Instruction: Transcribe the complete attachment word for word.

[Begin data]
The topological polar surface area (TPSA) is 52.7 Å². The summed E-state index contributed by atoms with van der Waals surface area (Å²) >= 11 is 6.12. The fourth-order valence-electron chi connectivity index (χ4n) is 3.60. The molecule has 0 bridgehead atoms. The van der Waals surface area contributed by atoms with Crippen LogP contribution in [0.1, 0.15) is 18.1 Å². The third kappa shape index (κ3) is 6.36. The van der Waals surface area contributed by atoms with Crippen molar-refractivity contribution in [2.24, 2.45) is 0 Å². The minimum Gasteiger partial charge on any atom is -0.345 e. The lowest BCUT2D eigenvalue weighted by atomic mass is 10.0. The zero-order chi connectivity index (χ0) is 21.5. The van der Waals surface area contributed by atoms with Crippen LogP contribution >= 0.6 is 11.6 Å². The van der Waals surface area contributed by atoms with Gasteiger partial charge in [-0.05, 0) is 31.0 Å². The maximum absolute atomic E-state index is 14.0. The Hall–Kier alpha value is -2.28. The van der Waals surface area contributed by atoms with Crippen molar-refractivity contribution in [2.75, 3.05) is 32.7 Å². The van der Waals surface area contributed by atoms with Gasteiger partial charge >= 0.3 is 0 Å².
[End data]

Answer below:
The topological polar surface area (TPSA) is 52.7 Å². The summed E-state index contributed by atoms with van der Waals surface area (Å²) >= 11 is 6.12. The fourth-order valence-electron chi connectivity index (χ4n) is 3.60. The molecule has 0 bridgehead atoms. The van der Waals surface area contributed by atoms with Crippen LogP contribution in [0.1, 0.15) is 18.1 Å². The third kappa shape index (κ3) is 6.36. The van der Waals surface area contributed by atoms with Crippen molar-refractivity contribution in [2.24, 2.45) is 0 Å². The minimum Gasteiger partial charge on any atom is -0.345 e. The lowest BCUT2D eigenvalue weighted by atomic mass is 10.0. The zero-order chi connectivity index (χ0) is 21.5. The van der Waals surface area contributed by atoms with Crippen LogP contribution >= 0.6 is 11.6 Å². The van der Waals surface area contributed by atoms with Gasteiger partial charge in [-0.05, 0) is 31.0 Å². The maximum absolute atomic E-state index is 14.0. The Hall–Kier alpha value is -2.28. The van der Waals surface area contributed by atoms with Crippen molar-refractivity contribution in [2.75, 3.05) is 32.7 Å². The van der Waals surface area contributed by atoms with Gasteiger partial charge >= 0.3 is 0 Å².